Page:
A new technique from researchers at Penn State University demonstrates that atoms could one day become the building blocks of circuits in quantum computers. The team squeezed more quantum computing power into a smaller space and with greater control than ever before. Lead researcher David Weiss says:
Our result is one of the many important developments that still are needed on the way to achieving quantum computers that will be useful for doing computations that are impossible to do today, with applications in cryptography for electronic data security and other computing-intensive fields.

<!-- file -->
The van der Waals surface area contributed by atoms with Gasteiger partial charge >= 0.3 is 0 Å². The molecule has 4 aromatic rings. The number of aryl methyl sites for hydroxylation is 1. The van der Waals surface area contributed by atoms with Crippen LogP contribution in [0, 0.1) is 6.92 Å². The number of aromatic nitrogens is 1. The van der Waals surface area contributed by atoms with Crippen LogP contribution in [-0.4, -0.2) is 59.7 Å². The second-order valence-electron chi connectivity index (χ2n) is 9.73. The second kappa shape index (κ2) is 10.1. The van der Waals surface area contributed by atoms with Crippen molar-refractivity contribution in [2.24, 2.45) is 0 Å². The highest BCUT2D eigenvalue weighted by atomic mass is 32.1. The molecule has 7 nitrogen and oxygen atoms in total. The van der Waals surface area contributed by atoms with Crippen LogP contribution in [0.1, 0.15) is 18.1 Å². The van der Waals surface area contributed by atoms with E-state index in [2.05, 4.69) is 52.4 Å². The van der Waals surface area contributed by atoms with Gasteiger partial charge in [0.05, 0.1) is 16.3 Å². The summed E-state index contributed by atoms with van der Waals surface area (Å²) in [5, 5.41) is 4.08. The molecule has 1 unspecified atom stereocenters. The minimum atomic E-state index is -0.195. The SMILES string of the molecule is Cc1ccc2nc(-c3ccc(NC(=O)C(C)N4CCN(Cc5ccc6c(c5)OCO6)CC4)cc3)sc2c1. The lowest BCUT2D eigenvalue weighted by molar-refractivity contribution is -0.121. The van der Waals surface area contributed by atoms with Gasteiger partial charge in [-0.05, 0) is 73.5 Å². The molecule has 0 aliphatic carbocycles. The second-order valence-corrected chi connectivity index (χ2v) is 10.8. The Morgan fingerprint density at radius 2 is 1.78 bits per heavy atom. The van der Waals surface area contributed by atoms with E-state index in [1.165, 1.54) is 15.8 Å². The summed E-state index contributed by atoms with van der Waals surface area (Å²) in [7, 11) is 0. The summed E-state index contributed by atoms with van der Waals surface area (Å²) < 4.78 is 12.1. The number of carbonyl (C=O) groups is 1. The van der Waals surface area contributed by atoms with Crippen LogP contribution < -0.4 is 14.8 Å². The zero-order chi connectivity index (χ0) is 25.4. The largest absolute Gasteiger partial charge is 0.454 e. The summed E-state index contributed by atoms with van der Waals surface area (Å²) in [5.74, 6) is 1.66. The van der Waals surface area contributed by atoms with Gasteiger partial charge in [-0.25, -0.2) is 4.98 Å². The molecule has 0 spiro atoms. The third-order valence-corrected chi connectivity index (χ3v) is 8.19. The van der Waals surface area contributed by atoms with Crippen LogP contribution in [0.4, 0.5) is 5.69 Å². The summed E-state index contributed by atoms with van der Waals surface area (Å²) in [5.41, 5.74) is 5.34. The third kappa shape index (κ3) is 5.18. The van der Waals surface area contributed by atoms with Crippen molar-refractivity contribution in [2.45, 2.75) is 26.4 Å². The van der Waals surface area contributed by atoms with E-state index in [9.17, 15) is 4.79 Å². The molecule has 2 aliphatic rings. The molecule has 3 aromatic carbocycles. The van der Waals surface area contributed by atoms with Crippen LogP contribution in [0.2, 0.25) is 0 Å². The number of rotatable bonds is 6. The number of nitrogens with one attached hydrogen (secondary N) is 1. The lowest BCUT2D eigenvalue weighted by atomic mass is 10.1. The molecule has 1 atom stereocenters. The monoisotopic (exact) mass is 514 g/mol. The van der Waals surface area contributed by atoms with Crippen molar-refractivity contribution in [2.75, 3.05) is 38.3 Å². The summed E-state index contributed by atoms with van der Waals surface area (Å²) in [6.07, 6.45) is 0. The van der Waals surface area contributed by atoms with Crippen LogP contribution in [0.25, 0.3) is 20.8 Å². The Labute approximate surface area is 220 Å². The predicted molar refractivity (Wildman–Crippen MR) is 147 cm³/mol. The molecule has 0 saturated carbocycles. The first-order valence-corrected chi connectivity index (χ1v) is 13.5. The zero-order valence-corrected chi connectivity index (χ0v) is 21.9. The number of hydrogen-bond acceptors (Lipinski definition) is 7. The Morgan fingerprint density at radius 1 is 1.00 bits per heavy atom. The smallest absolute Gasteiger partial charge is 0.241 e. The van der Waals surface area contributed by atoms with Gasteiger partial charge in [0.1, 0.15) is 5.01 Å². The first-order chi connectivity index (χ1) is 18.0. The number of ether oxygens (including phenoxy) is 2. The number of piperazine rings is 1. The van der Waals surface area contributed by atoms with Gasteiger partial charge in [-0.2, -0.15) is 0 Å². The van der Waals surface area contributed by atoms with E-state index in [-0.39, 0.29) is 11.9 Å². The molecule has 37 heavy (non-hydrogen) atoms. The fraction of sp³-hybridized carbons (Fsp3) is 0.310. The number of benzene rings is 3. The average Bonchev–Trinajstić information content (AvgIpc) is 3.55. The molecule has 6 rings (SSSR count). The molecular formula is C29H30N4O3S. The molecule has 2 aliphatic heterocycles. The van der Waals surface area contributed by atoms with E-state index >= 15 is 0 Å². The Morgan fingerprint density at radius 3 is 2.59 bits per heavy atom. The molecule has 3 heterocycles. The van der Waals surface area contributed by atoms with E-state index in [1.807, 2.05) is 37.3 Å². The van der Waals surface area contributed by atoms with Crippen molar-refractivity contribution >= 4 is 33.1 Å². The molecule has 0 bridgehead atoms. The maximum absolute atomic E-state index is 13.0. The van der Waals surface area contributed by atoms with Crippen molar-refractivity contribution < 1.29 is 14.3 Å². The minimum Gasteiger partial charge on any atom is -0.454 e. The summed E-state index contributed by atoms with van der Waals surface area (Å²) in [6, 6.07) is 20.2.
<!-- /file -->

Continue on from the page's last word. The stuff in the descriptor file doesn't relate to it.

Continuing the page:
Weiss and his team used a combination of laser light and microwaves to precisely control the switching of individual qubits (atoms in quantum states) from one quantum state to another without altering the states of nearby atoms. While today’s computers only operate with ones and zeros, each of the qubits has the ability to be in more than one state at the same time. The new method could provide an important building block as researchers continue to work toward achieving quantum computers with enormous processing power. The laser-microwave technique is described in a paper titled “Single-qubit gates based on targeted phase shifts in a 3D neutral atom array,” which published in Science on June 24.
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